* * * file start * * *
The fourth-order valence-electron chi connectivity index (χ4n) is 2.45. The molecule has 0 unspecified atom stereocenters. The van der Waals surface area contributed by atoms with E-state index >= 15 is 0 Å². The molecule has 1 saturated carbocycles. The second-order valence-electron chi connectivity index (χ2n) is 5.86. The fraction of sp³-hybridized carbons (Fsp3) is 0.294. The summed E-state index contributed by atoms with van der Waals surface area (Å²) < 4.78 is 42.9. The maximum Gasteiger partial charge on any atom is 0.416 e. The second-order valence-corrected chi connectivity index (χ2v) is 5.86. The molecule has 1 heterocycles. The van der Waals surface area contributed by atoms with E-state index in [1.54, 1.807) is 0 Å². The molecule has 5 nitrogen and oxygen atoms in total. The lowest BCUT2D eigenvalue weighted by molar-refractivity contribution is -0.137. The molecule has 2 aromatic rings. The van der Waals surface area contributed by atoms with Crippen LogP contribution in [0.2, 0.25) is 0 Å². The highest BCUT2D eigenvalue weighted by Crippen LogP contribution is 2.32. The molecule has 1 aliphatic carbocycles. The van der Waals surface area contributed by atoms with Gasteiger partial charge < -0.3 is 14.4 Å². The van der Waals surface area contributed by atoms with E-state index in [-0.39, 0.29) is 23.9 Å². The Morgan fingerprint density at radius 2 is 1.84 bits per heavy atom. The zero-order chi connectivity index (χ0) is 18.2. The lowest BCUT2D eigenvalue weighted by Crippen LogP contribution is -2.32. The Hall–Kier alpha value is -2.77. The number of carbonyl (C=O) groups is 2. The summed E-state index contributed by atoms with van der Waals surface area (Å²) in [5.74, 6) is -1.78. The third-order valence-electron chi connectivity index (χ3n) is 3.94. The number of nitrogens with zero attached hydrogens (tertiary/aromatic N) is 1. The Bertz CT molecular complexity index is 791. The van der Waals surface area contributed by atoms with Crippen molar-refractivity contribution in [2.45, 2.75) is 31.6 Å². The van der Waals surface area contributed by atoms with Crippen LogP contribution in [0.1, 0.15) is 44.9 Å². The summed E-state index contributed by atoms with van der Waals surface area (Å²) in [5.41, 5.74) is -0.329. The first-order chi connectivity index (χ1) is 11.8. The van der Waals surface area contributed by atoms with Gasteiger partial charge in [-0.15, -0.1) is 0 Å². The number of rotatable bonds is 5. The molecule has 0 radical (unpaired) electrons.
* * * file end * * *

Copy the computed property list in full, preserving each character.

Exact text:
The fourth-order valence-electron chi connectivity index (χ4n) is 2.45. The molecule has 0 unspecified atom stereocenters. The van der Waals surface area contributed by atoms with E-state index >= 15 is 0 Å². The molecule has 1 saturated carbocycles. The second-order valence-electron chi connectivity index (χ2n) is 5.86. The fraction of sp³-hybridized carbons (Fsp3) is 0.294. The summed E-state index contributed by atoms with van der Waals surface area (Å²) < 4.78 is 42.9. The maximum Gasteiger partial charge on any atom is 0.416 e. The second-order valence-corrected chi connectivity index (χ2v) is 5.86. The molecule has 1 heterocycles. The van der Waals surface area contributed by atoms with E-state index in [1.54, 1.807) is 0 Å². The molecule has 5 nitrogen and oxygen atoms in total. The lowest BCUT2D eigenvalue weighted by molar-refractivity contribution is -0.137. The molecule has 2 aromatic rings. The van der Waals surface area contributed by atoms with Crippen LogP contribution in [0.2, 0.25) is 0 Å². The highest BCUT2D eigenvalue weighted by Crippen LogP contribution is 2.32. The molecule has 1 aliphatic carbocycles. The van der Waals surface area contributed by atoms with Gasteiger partial charge < -0.3 is 14.4 Å². The van der Waals surface area contributed by atoms with E-state index in [-0.39, 0.29) is 23.9 Å². The Morgan fingerprint density at radius 2 is 1.84 bits per heavy atom. The zero-order chi connectivity index (χ0) is 18.2. The lowest BCUT2D eigenvalue weighted by Crippen LogP contribution is -2.32. The Hall–Kier alpha value is -2.77. The number of carbonyl (C=O) groups is 2. The summed E-state index contributed by atoms with van der Waals surface area (Å²) in [5.74, 6) is -1.78. The third-order valence-electron chi connectivity index (χ3n) is 3.94. The number of nitrogens with zero attached hydrogens (tertiary/aromatic N) is 1. The Bertz CT molecular complexity index is 791. The van der Waals surface area contributed by atoms with Crippen molar-refractivity contribution in [2.45, 2.75) is 31.6 Å². The van der Waals surface area contributed by atoms with Crippen LogP contribution in [0.1, 0.15) is 44.9 Å². The summed E-state index contributed by atoms with van der Waals surface area (Å²) in [5.41, 5.74) is -0.329. The first-order chi connectivity index (χ1) is 11.8. The van der Waals surface area contributed by atoms with Gasteiger partial charge in [-0.15, -0.1) is 0 Å². The number of rotatable bonds is 5. The molecule has 0 radical (unpaired) electrons.